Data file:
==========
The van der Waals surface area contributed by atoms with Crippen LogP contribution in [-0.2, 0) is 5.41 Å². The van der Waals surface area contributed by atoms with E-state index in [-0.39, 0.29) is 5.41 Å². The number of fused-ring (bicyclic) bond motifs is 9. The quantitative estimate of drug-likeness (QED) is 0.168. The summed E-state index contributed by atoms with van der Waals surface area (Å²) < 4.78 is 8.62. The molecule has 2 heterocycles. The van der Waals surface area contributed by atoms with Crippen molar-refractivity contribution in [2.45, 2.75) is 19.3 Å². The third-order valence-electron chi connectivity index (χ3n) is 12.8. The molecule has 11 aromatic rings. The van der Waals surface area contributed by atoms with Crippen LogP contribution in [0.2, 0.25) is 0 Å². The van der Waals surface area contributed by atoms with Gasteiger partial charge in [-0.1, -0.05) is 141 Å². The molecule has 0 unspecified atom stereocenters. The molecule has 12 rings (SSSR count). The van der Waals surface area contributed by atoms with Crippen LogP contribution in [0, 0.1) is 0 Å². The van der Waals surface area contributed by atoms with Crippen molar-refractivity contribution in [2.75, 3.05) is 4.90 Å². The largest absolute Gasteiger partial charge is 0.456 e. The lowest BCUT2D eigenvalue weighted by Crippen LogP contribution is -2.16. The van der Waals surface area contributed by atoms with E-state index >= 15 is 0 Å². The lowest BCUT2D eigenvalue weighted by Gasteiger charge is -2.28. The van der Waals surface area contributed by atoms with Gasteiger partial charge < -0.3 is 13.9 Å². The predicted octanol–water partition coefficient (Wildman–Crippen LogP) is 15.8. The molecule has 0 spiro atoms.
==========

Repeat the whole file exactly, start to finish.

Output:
The van der Waals surface area contributed by atoms with Crippen LogP contribution in [-0.2, 0) is 5.41 Å². The van der Waals surface area contributed by atoms with E-state index in [-0.39, 0.29) is 5.41 Å². The number of fused-ring (bicyclic) bond motifs is 9. The quantitative estimate of drug-likeness (QED) is 0.168. The summed E-state index contributed by atoms with van der Waals surface area (Å²) < 4.78 is 8.62. The molecule has 2 heterocycles. The van der Waals surface area contributed by atoms with Crippen molar-refractivity contribution in [2.45, 2.75) is 19.3 Å². The third-order valence-electron chi connectivity index (χ3n) is 12.8. The molecule has 11 aromatic rings. The van der Waals surface area contributed by atoms with Crippen LogP contribution in [0.2, 0.25) is 0 Å². The van der Waals surface area contributed by atoms with Gasteiger partial charge in [-0.1, -0.05) is 141 Å². The molecule has 0 unspecified atom stereocenters. The molecule has 12 rings (SSSR count). The van der Waals surface area contributed by atoms with Crippen LogP contribution in [0, 0.1) is 0 Å². The van der Waals surface area contributed by atoms with Crippen molar-refractivity contribution in [2.75, 3.05) is 4.90 Å². The largest absolute Gasteiger partial charge is 0.456 e. The lowest BCUT2D eigenvalue weighted by Crippen LogP contribution is -2.16. The van der Waals surface area contributed by atoms with E-state index >= 15 is 0 Å². The lowest BCUT2D eigenvalue weighted by Gasteiger charge is -2.28. The van der Waals surface area contributed by atoms with Gasteiger partial charge < -0.3 is 13.9 Å². The predicted octanol–water partition coefficient (Wildman–Crippen LogP) is 15.8. The molecule has 0 spiro atoms.